A thick plume of Saharan dust swirls over the Red Sea in this image captured by the Suomi NPP satellite’s VIIRS instrument on April 1, 2018. The dust storm is one of several seen by satellites over the Sahara Desert during the past week. These events are common during the springtime, when southerly winds associated with low pressure systems moving across the Mediterranean Sea stir up large amounts of dust and sand.
This side-by-side comparison from the Suomi NPP polar-orbiting satellite shows snow-covered Eastern Europe before and after a plume of dust from the Sahara Desert blanketed the region over the weekend. In the left hand image, snow cover over Moldova and Ukraine appears bright white; in the right image, the snow has a brown and orange tint due to Saharan dust settling over the region. Occasionally, strong southwesterly winds transport large quantities of sand from the Sahara northward across the Mediterranean Sea into Europe.
The Suomi NPP satellite's VIIRS instrument captured this week's nor'easter moving away from the U.S. East Coast on March 22, 2018. The center of the storm's sprawling circulation can be seen offshore of New England, while fresh snow cover is visible in white areas from central Virginia into Pennsylvania and New Jersey. This week's storm was the fourth powerful nor'easter to hit the East Coast in less than three weeks.
The Suomi NPP satellite's VIIRS instrument captured this view of clear skies over most of the northeastern United States and Canada on March 18, 2018. This image shows the snow-covered land in stunning detail. While snow cover is widespread across Canada, New England, New York and parts of Pennsylvania, more to the south snow is limited to the higher altitudes of the Appalachian mountains, clearly contrasting with the surrounding areas, where vegetation is still dormant from the winter.
The Suomi NPP satellite's VIIRS instrument captured these ice eddies in the Labrador Sea, off the coast of eastern Canada, on March 8, 2018. The swirling patterns appear to be clouds at first glance, but they are actually ocean currents made visible by melting sea ice being mixed into ocean currents along the coast.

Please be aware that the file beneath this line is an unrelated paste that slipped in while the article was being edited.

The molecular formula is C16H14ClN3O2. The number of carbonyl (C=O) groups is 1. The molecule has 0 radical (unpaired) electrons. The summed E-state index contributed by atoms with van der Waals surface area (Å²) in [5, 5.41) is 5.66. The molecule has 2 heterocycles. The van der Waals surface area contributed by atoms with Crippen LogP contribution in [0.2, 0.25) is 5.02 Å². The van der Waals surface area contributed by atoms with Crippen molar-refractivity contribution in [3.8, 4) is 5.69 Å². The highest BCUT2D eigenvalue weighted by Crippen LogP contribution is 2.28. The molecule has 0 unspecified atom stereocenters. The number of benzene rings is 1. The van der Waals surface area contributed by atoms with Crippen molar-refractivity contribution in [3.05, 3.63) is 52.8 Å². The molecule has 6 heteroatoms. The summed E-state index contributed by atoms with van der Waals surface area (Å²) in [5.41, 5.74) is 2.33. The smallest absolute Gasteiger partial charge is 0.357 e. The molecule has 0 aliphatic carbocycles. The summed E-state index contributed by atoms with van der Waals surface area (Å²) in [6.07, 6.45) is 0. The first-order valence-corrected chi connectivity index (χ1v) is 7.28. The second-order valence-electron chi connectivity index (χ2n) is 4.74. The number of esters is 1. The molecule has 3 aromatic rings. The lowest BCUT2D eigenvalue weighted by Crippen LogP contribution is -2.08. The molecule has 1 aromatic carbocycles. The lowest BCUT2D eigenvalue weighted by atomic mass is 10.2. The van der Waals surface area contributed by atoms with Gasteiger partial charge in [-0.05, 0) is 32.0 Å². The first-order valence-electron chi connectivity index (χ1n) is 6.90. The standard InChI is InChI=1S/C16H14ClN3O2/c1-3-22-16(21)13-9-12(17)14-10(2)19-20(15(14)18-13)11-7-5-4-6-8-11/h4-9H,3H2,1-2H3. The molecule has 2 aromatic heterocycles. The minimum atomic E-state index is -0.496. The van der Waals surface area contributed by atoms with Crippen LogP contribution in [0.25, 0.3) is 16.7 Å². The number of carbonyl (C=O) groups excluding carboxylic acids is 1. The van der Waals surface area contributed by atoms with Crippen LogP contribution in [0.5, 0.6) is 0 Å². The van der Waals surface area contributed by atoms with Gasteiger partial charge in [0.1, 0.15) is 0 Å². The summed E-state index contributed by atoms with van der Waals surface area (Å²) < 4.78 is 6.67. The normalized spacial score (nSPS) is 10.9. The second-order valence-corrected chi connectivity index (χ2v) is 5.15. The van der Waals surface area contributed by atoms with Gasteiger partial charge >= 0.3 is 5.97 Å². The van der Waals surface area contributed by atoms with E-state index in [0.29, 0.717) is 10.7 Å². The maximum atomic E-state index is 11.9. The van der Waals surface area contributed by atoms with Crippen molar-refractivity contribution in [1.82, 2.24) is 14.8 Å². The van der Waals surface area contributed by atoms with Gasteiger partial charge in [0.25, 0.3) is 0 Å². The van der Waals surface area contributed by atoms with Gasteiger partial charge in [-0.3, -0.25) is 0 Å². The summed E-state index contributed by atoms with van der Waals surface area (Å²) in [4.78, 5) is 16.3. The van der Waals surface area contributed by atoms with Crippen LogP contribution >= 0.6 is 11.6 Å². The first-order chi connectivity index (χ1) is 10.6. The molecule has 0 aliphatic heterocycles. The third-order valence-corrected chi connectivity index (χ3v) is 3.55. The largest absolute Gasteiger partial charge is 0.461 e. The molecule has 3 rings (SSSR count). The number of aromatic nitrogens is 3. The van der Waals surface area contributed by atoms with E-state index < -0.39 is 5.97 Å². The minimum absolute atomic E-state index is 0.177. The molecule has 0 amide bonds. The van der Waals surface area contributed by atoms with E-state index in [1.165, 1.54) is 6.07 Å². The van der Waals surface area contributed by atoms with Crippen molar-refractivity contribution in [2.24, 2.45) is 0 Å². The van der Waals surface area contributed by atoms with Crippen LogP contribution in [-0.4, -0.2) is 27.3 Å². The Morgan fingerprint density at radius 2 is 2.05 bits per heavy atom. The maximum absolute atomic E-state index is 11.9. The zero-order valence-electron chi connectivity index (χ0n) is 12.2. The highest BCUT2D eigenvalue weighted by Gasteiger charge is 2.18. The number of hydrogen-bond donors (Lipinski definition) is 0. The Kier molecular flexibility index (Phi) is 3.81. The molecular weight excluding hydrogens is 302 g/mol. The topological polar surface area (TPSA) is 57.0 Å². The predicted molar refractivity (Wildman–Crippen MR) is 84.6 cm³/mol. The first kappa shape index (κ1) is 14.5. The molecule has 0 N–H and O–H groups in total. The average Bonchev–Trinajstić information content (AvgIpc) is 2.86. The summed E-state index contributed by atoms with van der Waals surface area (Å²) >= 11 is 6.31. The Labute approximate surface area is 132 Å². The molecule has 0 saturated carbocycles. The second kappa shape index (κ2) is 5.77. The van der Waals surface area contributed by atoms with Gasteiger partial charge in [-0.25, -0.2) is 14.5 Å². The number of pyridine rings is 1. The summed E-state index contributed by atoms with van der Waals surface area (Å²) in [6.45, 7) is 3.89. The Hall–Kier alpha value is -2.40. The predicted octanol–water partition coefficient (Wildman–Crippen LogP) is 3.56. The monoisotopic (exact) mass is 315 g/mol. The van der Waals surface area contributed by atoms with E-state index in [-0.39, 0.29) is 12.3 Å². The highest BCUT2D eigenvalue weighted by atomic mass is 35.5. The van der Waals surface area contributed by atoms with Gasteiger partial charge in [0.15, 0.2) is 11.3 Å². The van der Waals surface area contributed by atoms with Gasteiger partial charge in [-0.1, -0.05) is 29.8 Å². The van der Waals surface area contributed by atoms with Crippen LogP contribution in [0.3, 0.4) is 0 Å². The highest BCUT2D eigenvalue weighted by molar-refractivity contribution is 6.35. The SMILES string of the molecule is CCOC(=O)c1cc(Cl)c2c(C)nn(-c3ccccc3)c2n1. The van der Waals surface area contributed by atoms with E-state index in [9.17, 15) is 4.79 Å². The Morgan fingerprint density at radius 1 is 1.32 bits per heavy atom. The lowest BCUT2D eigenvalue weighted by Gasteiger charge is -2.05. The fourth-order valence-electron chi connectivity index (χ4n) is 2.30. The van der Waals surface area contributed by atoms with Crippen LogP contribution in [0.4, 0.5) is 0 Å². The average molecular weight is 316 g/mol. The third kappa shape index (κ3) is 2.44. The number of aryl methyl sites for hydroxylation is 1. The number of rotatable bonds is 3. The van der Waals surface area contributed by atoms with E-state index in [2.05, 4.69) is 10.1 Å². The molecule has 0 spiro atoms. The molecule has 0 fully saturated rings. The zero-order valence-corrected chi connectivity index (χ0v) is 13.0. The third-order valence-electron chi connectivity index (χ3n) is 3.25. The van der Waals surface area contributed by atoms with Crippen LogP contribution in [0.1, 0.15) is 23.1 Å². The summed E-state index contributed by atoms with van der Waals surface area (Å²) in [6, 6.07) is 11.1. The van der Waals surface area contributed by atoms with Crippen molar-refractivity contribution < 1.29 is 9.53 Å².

The Suomi NPP satellite's VIIRS instrument captured this image of Tropical Cyclone Kelvin in northwest Australia at 0630 UTC on February 18, 2018. The storm, which initially developed as a low pressure system off Australia's northern coast, was unusual for strengthening after it made landfall. While most tropical systems weaken after crossing land, Kelvin made landfall as a Category 1 storm, then continued to intensify to a Category 2 storm, lashing areas with winds above 90 mph.
The Suomi NPP satellite's VIIRS instrument captured these parallel rows of clouds, known as "cloud streets" streaming over the Great Lakes on Christmas Day 2017. These cloud formations helped deliver record-setting snowfall in Erie, Pa., where more than 60 inches of snow fell over a two-day period.
Multiple rows of cumulus clouds appear over Texas, Louisiana and the Gulf Coast in this image captured by the Suomi NPP satellite's VIIRS instrument on February 15, 2018. The southwesterly atmospheric flow pattern can be seen in the orientation of the clouds, as warm, moist air from the Gulf of Mexico moved from southwest to northeast. These southwest winds led to a mild, springlike day across much of the southern and eastern United States.
The Suomi NPP satellite flew over clear skies on January 10, 2018, capturing this image of snow on the ground in New England. Last week's 'Bomb Cyclone' nor'easter brought frigid, below-zero temperatures and a reported 14 inches of snow to the greater Boston, Massachusetts area. But with Boston's and regional high temperatures near 50 oF today, lots of snow is melting, leading the NOAA National Weather Service to post widespread Flood Watches.
NOAA/NASA's Suomi NPP satellite captured this image of the Korean Peninsula on February 8, 2018, one day before the opening ceremony of the 2018 Winter Olympics in Pyeongchang, South Korea. Despite recent cold temperatures, there is relatively little snow over the country's more mountainous terrain, including the Taebaek Mountains where this year's games will be held. This imagery shows snow cover in the southwestern corner of the country (bright white areas near the coast), while areas near Pyeongchang are only lightly snow covered.